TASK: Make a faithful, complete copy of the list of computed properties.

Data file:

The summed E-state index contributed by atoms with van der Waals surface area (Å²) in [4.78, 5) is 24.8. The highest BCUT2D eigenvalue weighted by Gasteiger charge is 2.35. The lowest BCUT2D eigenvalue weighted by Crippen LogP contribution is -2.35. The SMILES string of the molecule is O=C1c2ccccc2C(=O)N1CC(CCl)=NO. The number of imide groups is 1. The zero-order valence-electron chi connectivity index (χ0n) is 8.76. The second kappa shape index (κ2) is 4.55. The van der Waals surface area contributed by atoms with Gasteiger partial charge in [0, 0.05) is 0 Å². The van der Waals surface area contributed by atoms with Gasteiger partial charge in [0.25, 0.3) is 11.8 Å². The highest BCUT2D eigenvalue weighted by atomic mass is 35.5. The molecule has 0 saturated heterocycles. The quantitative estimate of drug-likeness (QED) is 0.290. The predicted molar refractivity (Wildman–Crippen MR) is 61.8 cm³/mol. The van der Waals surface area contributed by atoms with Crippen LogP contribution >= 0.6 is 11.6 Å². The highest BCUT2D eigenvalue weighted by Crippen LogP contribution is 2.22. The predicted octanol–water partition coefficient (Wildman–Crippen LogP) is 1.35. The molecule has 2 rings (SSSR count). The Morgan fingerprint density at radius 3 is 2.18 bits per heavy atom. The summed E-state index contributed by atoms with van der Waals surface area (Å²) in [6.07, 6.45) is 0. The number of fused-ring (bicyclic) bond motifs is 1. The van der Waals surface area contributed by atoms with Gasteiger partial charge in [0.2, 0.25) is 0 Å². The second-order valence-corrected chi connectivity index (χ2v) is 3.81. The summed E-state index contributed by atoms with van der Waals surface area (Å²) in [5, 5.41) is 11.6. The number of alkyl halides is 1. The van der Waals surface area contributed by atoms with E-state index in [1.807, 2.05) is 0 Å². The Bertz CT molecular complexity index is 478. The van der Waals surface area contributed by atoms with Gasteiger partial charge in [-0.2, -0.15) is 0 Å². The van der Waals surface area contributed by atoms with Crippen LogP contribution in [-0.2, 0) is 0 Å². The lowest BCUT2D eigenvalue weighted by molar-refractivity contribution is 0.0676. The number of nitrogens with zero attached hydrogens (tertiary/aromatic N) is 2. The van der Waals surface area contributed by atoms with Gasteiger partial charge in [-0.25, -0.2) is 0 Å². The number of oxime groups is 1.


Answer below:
The summed E-state index contributed by atoms with van der Waals surface area (Å²) in [4.78, 5) is 24.8. The highest BCUT2D eigenvalue weighted by Gasteiger charge is 2.35. The lowest BCUT2D eigenvalue weighted by Crippen LogP contribution is -2.35. The SMILES string of the molecule is O=C1c2ccccc2C(=O)N1CC(CCl)=NO. The number of imide groups is 1. The zero-order valence-electron chi connectivity index (χ0n) is 8.76. The second kappa shape index (κ2) is 4.55. The van der Waals surface area contributed by atoms with Gasteiger partial charge in [0, 0.05) is 0 Å². The van der Waals surface area contributed by atoms with Gasteiger partial charge in [0.25, 0.3) is 11.8 Å². The highest BCUT2D eigenvalue weighted by atomic mass is 35.5. The molecule has 0 saturated heterocycles. The quantitative estimate of drug-likeness (QED) is 0.290. The predicted molar refractivity (Wildman–Crippen MR) is 61.8 cm³/mol. The van der Waals surface area contributed by atoms with Crippen LogP contribution >= 0.6 is 11.6 Å². The highest BCUT2D eigenvalue weighted by Crippen LogP contribution is 2.22. The predicted octanol–water partition coefficient (Wildman–Crippen LogP) is 1.35. The molecule has 2 rings (SSSR count). The Morgan fingerprint density at radius 3 is 2.18 bits per heavy atom. The summed E-state index contributed by atoms with van der Waals surface area (Å²) in [6.07, 6.45) is 0. The number of fused-ring (bicyclic) bond motifs is 1. The van der Waals surface area contributed by atoms with Gasteiger partial charge in [0.2, 0.25) is 0 Å². The second-order valence-corrected chi connectivity index (χ2v) is 3.81. The summed E-state index contributed by atoms with van der Waals surface area (Å²) in [5, 5.41) is 11.6. The number of alkyl halides is 1. The van der Waals surface area contributed by atoms with E-state index in [1.807, 2.05) is 0 Å². The Bertz CT molecular complexity index is 478. The van der Waals surface area contributed by atoms with Gasteiger partial charge in [-0.2, -0.15) is 0 Å². The van der Waals surface area contributed by atoms with Crippen LogP contribution in [-0.2, 0) is 0 Å². The lowest BCUT2D eigenvalue weighted by molar-refractivity contribution is 0.0676. The number of nitrogens with zero attached hydrogens (tertiary/aromatic N) is 2. The van der Waals surface area contributed by atoms with Gasteiger partial charge in [-0.25, -0.2) is 0 Å². The number of oxime groups is 1.